Excellent list! I completely agree with everything on here! Over the last year of reading a billion running blogs, I’ve come to see the difference between people who are “ambassadors” for products or who get paid per mention (or are trying to become ambassadors) and people who casually mention products they use. Of course you think Nuun is the BEST.THING.EVER if you have their little logo all over your twitter profile. (For the record, Nuun is actually pretty fantastic!).

    The biggest lesson I’ve learned is that your body needs recovery time: both on a smaller level (during the week) and on a larger scale (months between goal crushing races). Also, body glide is really important if you don’t want to hate life.

  3. Angela says:

    You’re totally right — I think there are a lot of “rules of thumb” that are not necessarily true for all people in all situations (ie the water thing). I think sometimes conventional wisdom is a good place to start, knowing we’ll all probably have to adjust for our own bodies & also different situations.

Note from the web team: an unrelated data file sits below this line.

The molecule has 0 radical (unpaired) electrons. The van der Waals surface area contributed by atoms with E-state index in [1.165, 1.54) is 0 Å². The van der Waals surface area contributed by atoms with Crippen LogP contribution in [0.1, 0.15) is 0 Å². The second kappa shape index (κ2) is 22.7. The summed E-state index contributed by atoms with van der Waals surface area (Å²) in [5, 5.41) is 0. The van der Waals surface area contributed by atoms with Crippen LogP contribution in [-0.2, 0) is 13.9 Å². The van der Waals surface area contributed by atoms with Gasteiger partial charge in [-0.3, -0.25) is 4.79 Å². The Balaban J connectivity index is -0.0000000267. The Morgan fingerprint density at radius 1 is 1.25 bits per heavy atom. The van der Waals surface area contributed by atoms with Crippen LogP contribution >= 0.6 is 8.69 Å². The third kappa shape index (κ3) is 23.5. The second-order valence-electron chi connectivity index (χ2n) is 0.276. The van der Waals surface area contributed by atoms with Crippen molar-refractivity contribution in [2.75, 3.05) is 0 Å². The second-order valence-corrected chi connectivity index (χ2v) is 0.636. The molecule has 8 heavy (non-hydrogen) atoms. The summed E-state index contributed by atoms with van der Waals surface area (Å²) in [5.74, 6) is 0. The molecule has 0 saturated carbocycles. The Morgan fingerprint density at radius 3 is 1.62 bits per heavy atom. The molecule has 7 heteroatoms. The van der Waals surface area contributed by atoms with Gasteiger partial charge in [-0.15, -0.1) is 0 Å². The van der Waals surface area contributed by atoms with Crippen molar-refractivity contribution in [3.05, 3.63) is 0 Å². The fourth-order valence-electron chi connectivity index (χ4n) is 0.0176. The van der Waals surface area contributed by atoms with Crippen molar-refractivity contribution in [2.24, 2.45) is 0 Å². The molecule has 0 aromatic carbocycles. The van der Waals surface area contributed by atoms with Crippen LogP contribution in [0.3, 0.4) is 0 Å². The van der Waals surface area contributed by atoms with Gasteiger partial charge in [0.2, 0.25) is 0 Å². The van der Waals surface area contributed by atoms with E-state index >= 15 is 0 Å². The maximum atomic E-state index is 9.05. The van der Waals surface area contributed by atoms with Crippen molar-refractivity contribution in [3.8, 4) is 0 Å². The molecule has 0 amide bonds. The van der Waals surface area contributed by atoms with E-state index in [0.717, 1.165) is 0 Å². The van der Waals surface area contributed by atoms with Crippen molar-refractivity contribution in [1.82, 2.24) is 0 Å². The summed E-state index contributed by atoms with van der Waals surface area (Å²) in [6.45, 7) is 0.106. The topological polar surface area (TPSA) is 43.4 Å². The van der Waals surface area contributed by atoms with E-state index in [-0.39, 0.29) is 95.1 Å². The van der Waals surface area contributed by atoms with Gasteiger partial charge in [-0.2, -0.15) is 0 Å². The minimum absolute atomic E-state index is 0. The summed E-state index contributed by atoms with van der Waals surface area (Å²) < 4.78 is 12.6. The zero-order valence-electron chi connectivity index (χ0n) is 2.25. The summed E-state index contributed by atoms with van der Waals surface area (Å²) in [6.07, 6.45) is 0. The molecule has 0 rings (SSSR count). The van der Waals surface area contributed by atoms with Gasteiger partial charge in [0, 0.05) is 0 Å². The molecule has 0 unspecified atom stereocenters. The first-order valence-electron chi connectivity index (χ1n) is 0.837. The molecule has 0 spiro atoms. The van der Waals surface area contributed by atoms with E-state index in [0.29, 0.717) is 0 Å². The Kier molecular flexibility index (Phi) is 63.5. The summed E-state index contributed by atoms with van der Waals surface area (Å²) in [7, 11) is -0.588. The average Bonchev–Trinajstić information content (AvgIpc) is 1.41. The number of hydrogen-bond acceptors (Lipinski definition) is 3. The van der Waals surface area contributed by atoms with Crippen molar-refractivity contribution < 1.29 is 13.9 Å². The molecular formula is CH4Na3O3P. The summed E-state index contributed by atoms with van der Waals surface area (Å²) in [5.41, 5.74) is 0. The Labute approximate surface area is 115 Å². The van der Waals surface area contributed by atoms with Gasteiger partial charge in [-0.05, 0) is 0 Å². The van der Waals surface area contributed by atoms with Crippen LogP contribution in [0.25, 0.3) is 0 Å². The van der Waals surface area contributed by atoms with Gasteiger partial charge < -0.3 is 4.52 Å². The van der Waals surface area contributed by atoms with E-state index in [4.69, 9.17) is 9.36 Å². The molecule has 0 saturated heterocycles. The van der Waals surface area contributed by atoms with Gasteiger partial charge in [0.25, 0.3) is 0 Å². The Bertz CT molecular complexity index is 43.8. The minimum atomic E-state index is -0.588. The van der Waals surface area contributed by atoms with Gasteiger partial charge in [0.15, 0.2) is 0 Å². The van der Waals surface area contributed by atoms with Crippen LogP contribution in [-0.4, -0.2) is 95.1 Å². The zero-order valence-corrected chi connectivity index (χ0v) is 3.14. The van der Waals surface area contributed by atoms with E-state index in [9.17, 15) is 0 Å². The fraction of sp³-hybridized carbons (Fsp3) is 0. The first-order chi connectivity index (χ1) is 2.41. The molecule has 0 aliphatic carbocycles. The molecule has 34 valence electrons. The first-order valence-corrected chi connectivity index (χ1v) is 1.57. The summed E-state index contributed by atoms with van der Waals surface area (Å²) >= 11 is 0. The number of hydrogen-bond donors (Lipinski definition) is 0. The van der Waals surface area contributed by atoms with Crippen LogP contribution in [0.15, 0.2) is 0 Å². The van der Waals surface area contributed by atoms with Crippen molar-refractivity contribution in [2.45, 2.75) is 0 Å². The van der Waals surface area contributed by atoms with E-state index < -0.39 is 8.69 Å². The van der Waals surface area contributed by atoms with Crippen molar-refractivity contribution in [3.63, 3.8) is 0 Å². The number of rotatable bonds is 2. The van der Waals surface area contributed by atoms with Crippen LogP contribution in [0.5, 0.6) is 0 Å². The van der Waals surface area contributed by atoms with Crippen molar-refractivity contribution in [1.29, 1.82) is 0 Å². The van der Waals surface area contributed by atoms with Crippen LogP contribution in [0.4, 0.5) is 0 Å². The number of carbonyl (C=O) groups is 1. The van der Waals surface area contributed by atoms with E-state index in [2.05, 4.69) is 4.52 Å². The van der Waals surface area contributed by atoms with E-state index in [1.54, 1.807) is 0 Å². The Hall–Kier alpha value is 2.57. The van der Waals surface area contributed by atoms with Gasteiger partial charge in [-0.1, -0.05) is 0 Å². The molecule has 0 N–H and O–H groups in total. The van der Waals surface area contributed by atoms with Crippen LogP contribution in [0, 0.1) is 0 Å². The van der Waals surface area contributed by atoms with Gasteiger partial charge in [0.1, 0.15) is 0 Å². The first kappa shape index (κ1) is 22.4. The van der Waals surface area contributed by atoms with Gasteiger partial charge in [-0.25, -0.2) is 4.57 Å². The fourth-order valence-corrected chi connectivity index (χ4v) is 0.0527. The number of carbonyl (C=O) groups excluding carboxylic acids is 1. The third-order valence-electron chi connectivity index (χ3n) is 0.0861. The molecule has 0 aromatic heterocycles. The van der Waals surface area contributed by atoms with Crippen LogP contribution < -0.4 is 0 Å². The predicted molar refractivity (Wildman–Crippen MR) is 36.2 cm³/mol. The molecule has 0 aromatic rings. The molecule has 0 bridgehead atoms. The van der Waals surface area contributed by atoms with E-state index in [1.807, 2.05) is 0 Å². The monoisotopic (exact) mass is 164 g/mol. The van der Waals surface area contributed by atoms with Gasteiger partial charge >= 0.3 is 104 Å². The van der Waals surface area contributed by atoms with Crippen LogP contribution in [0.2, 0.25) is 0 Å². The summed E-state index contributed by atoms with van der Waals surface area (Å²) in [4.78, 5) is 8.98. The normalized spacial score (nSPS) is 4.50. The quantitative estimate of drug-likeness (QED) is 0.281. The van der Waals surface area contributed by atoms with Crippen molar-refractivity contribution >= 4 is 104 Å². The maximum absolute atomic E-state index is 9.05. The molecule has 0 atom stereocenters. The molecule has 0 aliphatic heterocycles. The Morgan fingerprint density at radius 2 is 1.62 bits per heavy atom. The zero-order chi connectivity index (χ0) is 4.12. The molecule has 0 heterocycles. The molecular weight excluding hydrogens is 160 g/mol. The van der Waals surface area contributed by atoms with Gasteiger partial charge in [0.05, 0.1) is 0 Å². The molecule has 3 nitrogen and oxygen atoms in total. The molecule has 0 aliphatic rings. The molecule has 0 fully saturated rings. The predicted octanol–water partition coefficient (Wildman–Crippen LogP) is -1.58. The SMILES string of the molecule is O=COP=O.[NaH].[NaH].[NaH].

• Jen says:

      Yep, definitely. I think it takes a while for newbies to be like, “oh hey, I don’t have to do this the same way everyone else is doing it.”

  4. Dominick S. says:

    Man…Warming/Cooling/Stretching and Cross Training are underrated…running is much more complicated now that I read everyone’s blogs…in a good way. I will never concur with the “when you gotta go, you gotta go” part if that involves pee running down your leg! I would rather miss a PR by 45 seconds than be branded “pee pants” by my significant other.

  5. Lindsay says:

    Great tips! I’m still learning the delicate balance between pushing myself enough but not too far. I’ve had to take 1-2 weeks off at different times recently after pushing too hard on my long runs. There’s nothing worse than being sidelined when you don’t want to be.

    • Jen says:

      Yes, this is so true! For me, it’s been realizing that I’m not a high mileage runner (at least, not yet). 30-35 miles a week is my upper limit at this point. I’m in awe of people who can run 80-100 miles a week and still function.